With the raising of 3 active sons, I've had my fair sure of both minor and major medical problems between them. How to stop bleeding cuts was one thing that I had to learn early on as it always seemed there were plenty of cuts to go around between the 3 of them!
Most of the times the cuts were minor and could be treated at home. Other times the cuts were deep and required anywhere from a few to several stitches at the local emergency room. How did I tell the difference? Basically part mothers instinct, evaluating how bad the cut was bleeding, how long it bled and how much blood was oozing out. It's not always clear right away if a cut is going to require stitches, so prompt evaluation of these things will help guide you to determine if a trip to the ER is necessary.
How to stop a cut from bleeding
I will freely admit that when my sons used to have bleeding cuts, I tended to freak out if there was a lot of blood. At that time I just didn't "do blood" very well and would usually yell for my husband if he was around. Now older and wiser (I think), I am much better about blood and try to let a sound head take over instead of overcoming to fear. Which brings me to pointer number #1 - although a lot of blood can be very frightening, really try your hardest not to freak out when you see someone bleeding. They are probably already freaked out enough for the both of you so try to stay levelheaded. If the cut appears to be a minor one, it can probably be stopped by applying some pressure. For any bleeding cut or wound, use the following steps:
- Apply presure to the cut or wound. Pressure will help the blood start to clot. Use clean gauze if you have it. If not, terry cloth works well too. Resist the temptation to peek too much as this will slow down the clotting process.
- Do not remove the gauze or cloth if some bleeds through. Removing the gauze can interrupt the clotting process and make it start bleeding all over again, Layer more gauze or cloth on top of the wound instead of removing it.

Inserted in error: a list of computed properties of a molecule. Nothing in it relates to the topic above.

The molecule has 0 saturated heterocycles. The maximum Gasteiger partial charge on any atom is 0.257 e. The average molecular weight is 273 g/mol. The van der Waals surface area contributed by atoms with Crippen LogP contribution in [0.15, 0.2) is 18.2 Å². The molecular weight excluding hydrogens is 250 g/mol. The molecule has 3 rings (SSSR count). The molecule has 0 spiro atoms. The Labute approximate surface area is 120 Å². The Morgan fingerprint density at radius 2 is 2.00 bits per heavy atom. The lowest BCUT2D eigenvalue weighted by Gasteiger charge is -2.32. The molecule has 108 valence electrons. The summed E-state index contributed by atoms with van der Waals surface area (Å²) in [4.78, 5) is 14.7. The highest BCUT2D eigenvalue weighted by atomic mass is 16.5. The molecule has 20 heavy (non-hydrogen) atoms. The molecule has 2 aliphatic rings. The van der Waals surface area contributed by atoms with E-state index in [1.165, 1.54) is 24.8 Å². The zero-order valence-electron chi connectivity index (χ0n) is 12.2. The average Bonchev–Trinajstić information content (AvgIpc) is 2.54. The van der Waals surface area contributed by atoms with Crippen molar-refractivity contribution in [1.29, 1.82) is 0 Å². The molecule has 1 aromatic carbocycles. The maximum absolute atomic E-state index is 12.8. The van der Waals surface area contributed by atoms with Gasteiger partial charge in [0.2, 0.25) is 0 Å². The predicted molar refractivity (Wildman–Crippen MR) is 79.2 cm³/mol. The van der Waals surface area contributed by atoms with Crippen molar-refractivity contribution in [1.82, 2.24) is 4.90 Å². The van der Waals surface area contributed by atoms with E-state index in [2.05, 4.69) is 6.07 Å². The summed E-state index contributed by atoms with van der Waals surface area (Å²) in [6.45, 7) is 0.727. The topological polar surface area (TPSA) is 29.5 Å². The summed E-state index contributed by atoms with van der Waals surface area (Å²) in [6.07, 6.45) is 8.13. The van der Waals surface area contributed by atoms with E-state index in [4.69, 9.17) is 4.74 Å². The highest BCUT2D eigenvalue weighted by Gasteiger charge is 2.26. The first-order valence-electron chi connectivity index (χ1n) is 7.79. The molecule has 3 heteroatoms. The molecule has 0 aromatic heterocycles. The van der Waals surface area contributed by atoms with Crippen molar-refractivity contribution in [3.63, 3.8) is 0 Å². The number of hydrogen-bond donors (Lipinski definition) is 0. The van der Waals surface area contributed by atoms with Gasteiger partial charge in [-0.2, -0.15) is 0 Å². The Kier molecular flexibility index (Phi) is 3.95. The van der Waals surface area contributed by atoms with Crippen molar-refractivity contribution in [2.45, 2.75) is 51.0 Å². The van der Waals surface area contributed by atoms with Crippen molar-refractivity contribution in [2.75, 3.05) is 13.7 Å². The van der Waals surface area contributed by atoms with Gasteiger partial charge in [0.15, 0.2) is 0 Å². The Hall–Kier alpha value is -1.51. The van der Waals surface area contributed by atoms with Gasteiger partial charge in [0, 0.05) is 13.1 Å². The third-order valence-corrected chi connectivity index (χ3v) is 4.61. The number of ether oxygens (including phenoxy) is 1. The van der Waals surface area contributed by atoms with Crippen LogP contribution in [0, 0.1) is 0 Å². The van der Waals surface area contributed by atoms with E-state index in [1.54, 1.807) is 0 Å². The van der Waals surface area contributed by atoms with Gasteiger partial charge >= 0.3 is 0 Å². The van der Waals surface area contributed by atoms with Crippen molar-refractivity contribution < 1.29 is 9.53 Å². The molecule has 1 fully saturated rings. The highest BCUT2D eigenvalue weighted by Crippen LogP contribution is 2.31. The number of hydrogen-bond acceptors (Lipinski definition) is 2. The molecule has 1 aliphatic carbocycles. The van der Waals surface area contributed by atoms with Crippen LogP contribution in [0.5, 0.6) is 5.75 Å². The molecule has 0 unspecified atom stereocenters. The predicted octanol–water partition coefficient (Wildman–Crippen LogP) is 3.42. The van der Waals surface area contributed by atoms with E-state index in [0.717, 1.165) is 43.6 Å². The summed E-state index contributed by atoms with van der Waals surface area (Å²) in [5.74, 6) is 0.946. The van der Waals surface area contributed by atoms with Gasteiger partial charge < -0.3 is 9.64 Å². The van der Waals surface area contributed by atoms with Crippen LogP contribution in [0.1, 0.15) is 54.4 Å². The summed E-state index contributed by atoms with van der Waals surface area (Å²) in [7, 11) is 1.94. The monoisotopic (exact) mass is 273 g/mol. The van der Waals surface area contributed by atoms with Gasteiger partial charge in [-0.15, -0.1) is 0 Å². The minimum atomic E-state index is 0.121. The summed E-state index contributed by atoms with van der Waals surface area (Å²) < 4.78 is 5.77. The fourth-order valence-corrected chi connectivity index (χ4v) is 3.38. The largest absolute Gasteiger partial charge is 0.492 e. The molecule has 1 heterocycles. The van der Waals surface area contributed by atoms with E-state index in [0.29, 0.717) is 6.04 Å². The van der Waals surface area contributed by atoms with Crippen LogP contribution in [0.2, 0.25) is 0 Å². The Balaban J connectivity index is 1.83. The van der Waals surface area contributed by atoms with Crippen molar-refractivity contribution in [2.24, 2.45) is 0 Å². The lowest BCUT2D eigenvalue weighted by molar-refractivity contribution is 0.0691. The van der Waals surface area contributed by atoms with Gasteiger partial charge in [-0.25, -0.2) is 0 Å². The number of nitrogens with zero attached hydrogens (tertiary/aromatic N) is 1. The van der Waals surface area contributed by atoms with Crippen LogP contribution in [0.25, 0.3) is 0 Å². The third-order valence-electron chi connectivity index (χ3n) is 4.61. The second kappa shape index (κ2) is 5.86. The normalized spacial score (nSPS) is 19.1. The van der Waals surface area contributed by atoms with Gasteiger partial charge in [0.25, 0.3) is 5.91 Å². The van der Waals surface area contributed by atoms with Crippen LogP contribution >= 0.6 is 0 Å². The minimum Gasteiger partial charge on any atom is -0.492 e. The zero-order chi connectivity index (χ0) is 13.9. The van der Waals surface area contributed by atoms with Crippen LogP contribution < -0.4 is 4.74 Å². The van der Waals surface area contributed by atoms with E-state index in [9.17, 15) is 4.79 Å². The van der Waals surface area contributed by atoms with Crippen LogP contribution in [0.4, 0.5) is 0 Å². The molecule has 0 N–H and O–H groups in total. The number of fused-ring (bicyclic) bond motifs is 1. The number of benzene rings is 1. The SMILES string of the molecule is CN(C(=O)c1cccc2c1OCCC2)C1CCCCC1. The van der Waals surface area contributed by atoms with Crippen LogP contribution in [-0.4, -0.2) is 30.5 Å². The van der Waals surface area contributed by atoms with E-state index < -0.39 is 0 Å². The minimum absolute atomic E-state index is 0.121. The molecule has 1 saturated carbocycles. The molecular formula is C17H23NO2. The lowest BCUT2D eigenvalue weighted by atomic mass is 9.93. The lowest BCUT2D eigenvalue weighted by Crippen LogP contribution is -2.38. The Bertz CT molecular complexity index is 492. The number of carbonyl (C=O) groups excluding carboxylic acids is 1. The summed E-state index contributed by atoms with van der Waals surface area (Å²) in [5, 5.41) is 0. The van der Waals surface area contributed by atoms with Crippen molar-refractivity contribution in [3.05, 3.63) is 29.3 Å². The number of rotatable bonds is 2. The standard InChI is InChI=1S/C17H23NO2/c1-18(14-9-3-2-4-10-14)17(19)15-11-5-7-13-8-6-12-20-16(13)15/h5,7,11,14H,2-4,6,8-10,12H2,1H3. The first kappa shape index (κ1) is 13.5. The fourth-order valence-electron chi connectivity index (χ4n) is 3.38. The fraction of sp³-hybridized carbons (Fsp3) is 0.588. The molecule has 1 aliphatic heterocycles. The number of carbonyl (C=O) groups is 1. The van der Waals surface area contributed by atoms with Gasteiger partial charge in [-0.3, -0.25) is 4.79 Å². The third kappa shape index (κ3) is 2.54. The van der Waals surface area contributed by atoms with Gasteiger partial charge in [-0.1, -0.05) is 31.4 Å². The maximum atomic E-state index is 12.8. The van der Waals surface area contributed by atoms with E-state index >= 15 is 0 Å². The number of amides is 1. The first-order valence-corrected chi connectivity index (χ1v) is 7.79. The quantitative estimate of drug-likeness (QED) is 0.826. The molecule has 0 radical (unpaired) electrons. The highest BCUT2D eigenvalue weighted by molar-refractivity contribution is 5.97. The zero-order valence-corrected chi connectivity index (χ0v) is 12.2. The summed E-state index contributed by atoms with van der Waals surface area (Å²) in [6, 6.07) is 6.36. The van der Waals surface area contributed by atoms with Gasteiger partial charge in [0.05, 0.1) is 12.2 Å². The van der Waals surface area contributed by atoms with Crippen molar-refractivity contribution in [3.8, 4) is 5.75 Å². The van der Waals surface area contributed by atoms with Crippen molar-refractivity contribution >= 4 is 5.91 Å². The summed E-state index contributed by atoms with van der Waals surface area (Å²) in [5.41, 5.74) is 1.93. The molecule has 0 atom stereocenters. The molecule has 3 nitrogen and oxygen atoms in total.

- If bleeding is severe, call 911 immediately. Your gut instinct and a freely flowing wound will need emergency care ASAP. A wound that is deep but seems to be under control may be able to be handled with some stitches at the doctors office. If there is ANY DOUBT about the severity of the wound, 911 is the best call to make. You do not want to be speeding in a car to take someone to a hospital as you and the person may get hurt trying to do this on your own. Ambulances are equipped with the proper medical equipment and can treat someone in case they go into shock from loss of blood (I have been chewed out by both Drs. and nurses for trying to handle a medical emergency on my own by driving someone in a car that should have been in an ambulance. The temptation is great to just hop in the car but think twice before you do this)
How can you tell if you need stitches?
This is one of those things that can be hard to tell sometimes. I have applied both butterfly stitches and also had to take my sons in for multiple stitches at the hospital. Protocol for stitches are:
"A wound that is more than 1/4-inch (6 millimeters) deep or is gaping or jagged edged and has fat or muscle protruding usually requires stitches. Adhesive strips or butterfly tape may hold a minor cut together, but if you can't easily close the wound, see your doctor as soon as possible. Proper closure within a few hours reduces the risk of infection."
The key words here are "if you can't easily close the wound". This is when stitches will be needed to hold the skin together until the wound heals. Some people elect not to get stitches on minor wounds but healing will take longer and the scar will be much more visible. When my sons got older they elected not to get some wounds checked that probably should have been closed with stitches. Caution is the word here, open wounds can get infected and lead to much more serious consequences!